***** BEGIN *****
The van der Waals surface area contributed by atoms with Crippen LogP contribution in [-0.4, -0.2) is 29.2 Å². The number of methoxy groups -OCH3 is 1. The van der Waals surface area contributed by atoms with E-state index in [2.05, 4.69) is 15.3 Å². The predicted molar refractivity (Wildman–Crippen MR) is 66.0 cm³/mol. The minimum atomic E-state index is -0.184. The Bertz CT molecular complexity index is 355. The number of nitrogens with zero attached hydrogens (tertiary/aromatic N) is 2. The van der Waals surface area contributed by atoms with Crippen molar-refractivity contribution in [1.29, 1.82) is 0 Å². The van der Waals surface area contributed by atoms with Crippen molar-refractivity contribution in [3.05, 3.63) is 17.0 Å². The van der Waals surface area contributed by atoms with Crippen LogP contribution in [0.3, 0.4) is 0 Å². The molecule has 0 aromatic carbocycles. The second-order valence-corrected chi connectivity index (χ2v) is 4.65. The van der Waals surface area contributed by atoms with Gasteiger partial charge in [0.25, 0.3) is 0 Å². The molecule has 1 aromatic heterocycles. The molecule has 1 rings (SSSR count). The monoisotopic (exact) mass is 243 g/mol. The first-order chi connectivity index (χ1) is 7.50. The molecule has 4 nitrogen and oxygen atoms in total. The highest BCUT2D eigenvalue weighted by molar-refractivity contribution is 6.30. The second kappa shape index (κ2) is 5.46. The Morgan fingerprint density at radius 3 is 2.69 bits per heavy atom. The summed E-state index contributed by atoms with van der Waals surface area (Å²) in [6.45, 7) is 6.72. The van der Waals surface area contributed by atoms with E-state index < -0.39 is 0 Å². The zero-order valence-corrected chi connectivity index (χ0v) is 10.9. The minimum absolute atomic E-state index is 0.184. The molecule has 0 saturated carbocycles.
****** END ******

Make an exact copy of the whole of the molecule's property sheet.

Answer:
The van der Waals surface area contributed by atoms with Crippen LogP contribution in [-0.4, -0.2) is 29.2 Å². The number of methoxy groups -OCH3 is 1. The van der Waals surface area contributed by atoms with E-state index in [2.05, 4.69) is 15.3 Å². The predicted molar refractivity (Wildman–Crippen MR) is 66.0 cm³/mol. The minimum atomic E-state index is -0.184. The Bertz CT molecular complexity index is 355. The number of nitrogens with zero attached hydrogens (tertiary/aromatic N) is 2. The van der Waals surface area contributed by atoms with Crippen molar-refractivity contribution in [1.29, 1.82) is 0 Å². The van der Waals surface area contributed by atoms with Crippen molar-refractivity contribution in [3.05, 3.63) is 17.0 Å². The van der Waals surface area contributed by atoms with Crippen LogP contribution in [0.3, 0.4) is 0 Å². The molecule has 0 aromatic carbocycles. The second-order valence-corrected chi connectivity index (χ2v) is 4.65. The van der Waals surface area contributed by atoms with Gasteiger partial charge in [0.25, 0.3) is 0 Å². The molecule has 1 aromatic heterocycles. The molecule has 1 rings (SSSR count). The monoisotopic (exact) mass is 243 g/mol. The first-order chi connectivity index (χ1) is 7.50. The molecule has 4 nitrogen and oxygen atoms in total. The highest BCUT2D eigenvalue weighted by molar-refractivity contribution is 6.30. The second kappa shape index (κ2) is 5.46. The Morgan fingerprint density at radius 3 is 2.69 bits per heavy atom. The summed E-state index contributed by atoms with van der Waals surface area (Å²) in [6.45, 7) is 6.72. The van der Waals surface area contributed by atoms with E-state index < -0.39 is 0 Å². The zero-order valence-corrected chi connectivity index (χ0v) is 10.9. The minimum absolute atomic E-state index is 0.184. The molecule has 0 saturated carbocycles.